Psychological Testing

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  • Topic: Clinical psychology, Projective test, Psychological testing
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  • Published : October 14, 2010
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Psychological Testing
Heather Kramer
University Of Phoenix
PSY/475 Psychological Tests and Measurements
John Papazafiropoulos
3/9/2009

Psychological Testing
Hogan (2003, pg. 15) offer four central assumptions that are made by individuals in regard to psychological testing they are as follows, “people differ in important traits, we can quantify these traits, the traits are reasonable stable, and measures of the traits relate to actual behavior.” The following will review and discus the major assumptions and fundamental questions associated with psychological testing. Discussed as well will be the definition of the term test, the major categories of tests, and the major uses and users of these tests. Finally, the concepts of validity and reliability will be discussed, as well as review how these concepts have impacted the field of psychology.

Assumptions and Fundamental Questions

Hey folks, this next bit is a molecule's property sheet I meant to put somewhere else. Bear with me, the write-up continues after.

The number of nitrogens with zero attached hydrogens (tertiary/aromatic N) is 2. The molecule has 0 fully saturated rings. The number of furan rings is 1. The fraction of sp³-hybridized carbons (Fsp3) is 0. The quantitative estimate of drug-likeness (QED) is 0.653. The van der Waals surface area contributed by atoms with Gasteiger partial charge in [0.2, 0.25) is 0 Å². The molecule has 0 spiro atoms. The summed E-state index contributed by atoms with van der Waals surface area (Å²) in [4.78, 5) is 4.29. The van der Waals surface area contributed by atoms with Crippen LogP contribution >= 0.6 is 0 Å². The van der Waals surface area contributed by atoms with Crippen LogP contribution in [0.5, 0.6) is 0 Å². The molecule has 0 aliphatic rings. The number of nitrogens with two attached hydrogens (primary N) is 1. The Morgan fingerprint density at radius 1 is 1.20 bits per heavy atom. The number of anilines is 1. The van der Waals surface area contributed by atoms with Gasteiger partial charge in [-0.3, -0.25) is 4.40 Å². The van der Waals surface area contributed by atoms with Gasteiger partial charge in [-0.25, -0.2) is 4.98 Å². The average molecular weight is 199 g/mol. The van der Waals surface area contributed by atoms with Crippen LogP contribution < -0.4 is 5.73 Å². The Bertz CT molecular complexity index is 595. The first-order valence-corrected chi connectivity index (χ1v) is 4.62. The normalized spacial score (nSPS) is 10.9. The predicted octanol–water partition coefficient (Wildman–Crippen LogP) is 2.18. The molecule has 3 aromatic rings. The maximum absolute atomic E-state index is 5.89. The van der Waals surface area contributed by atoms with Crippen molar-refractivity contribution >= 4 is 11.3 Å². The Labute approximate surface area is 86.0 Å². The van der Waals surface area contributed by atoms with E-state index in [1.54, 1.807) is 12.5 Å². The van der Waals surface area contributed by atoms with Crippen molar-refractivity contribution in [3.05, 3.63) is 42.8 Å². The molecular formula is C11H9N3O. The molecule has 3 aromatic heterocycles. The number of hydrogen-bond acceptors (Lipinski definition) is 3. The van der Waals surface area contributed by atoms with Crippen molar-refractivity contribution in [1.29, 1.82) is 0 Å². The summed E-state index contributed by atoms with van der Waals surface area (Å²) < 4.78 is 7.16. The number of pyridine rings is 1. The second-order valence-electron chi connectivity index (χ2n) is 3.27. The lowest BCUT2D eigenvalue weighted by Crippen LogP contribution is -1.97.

When looking at the major assumptions of psychological testing the first problem therein lies is whether or not the trait held by the individual is truly important or if it is inconsequential and does not affect the individual’s attitude or behavior. “Second, we assume that we can quantify these traits” (Hogan, 2003, pg. 16). When quantifying one is placing individuals into different categories depending on the characteristic displayed however, by doing so the researcher may miss more important traits the individuals has, not place them in an accurate category, or may even oversimplify the categories making it harder to collect accurate and useful data. Next by assuming that individual’s traits continue to stay the same however, people are not programmed constantly to stay the same and individuals do experience variations in their personalities and dominate...
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